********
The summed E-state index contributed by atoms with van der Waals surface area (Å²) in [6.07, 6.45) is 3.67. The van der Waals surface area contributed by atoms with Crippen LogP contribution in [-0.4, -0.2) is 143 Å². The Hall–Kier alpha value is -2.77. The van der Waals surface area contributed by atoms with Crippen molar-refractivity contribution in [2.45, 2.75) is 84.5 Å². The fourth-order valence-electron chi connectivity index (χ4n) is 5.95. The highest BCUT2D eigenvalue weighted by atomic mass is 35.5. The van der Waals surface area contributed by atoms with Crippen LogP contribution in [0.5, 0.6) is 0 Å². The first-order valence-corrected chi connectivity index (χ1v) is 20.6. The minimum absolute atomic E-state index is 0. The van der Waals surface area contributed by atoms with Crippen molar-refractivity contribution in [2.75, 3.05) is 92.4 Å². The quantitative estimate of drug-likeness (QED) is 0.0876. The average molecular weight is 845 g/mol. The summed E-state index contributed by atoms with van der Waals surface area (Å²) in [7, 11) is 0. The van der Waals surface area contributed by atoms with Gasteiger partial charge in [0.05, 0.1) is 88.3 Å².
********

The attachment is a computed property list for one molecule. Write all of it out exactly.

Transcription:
The summed E-state index contributed by atoms with van der Waals surface area (Å²) in [6.07, 6.45) is 3.67. The van der Waals surface area contributed by atoms with Crippen LogP contribution in [-0.4, -0.2) is 143 Å². The Hall–Kier alpha value is -2.77. The van der Waals surface area contributed by atoms with Crippen molar-refractivity contribution in [2.45, 2.75) is 84.5 Å². The fourth-order valence-electron chi connectivity index (χ4n) is 5.95. The highest BCUT2D eigenvalue weighted by atomic mass is 35.5. The van der Waals surface area contributed by atoms with Crippen LogP contribution in [0.5, 0.6) is 0 Å². The first-order valence-corrected chi connectivity index (χ1v) is 20.6. The minimum absolute atomic E-state index is 0. The van der Waals surface area contributed by atoms with Crippen molar-refractivity contribution in [2.75, 3.05) is 92.4 Å². The quantitative estimate of drug-likeness (QED) is 0.0876. The average molecular weight is 845 g/mol. The summed E-state index contributed by atoms with van der Waals surface area (Å²) in [7, 11) is 0. The van der Waals surface area contributed by atoms with Gasteiger partial charge in [0.05, 0.1) is 88.3 Å².